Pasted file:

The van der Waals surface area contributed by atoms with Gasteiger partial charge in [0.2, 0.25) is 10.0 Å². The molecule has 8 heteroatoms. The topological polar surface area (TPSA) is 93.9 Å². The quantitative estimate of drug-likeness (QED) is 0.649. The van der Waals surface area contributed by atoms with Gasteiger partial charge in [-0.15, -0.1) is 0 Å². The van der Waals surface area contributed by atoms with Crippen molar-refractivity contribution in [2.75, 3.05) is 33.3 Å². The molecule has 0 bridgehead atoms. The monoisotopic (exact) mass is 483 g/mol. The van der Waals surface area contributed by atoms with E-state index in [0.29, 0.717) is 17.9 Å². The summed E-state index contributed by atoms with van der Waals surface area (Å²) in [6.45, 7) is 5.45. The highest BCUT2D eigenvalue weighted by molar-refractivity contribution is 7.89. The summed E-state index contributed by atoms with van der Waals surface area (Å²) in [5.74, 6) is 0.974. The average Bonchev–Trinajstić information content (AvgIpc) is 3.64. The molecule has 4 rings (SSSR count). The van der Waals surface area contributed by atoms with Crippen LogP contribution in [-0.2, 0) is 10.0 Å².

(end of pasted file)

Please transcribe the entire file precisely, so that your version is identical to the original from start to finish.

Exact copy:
The van der Waals surface area contributed by atoms with Gasteiger partial charge in [0.2, 0.25) is 10.0 Å². The molecule has 8 heteroatoms. The topological polar surface area (TPSA) is 93.9 Å². The quantitative estimate of drug-likeness (QED) is 0.649. The van der Waals surface area contributed by atoms with Gasteiger partial charge in [-0.15, -0.1) is 0 Å². The van der Waals surface area contributed by atoms with Crippen molar-refractivity contribution in [2.75, 3.05) is 33.3 Å². The molecule has 0 bridgehead atoms. The monoisotopic (exact) mass is 483 g/mol. The van der Waals surface area contributed by atoms with E-state index in [0.29, 0.717) is 17.9 Å². The summed E-state index contributed by atoms with van der Waals surface area (Å²) in [6.45, 7) is 5.45. The highest BCUT2D eigenvalue weighted by molar-refractivity contribution is 7.89. The summed E-state index contributed by atoms with van der Waals surface area (Å²) in [5.74, 6) is 0.974. The average Bonchev–Trinajstić information content (AvgIpc) is 3.64. The molecule has 4 rings (SSSR count). The van der Waals surface area contributed by atoms with Crippen LogP contribution in [-0.2, 0) is 10.0 Å².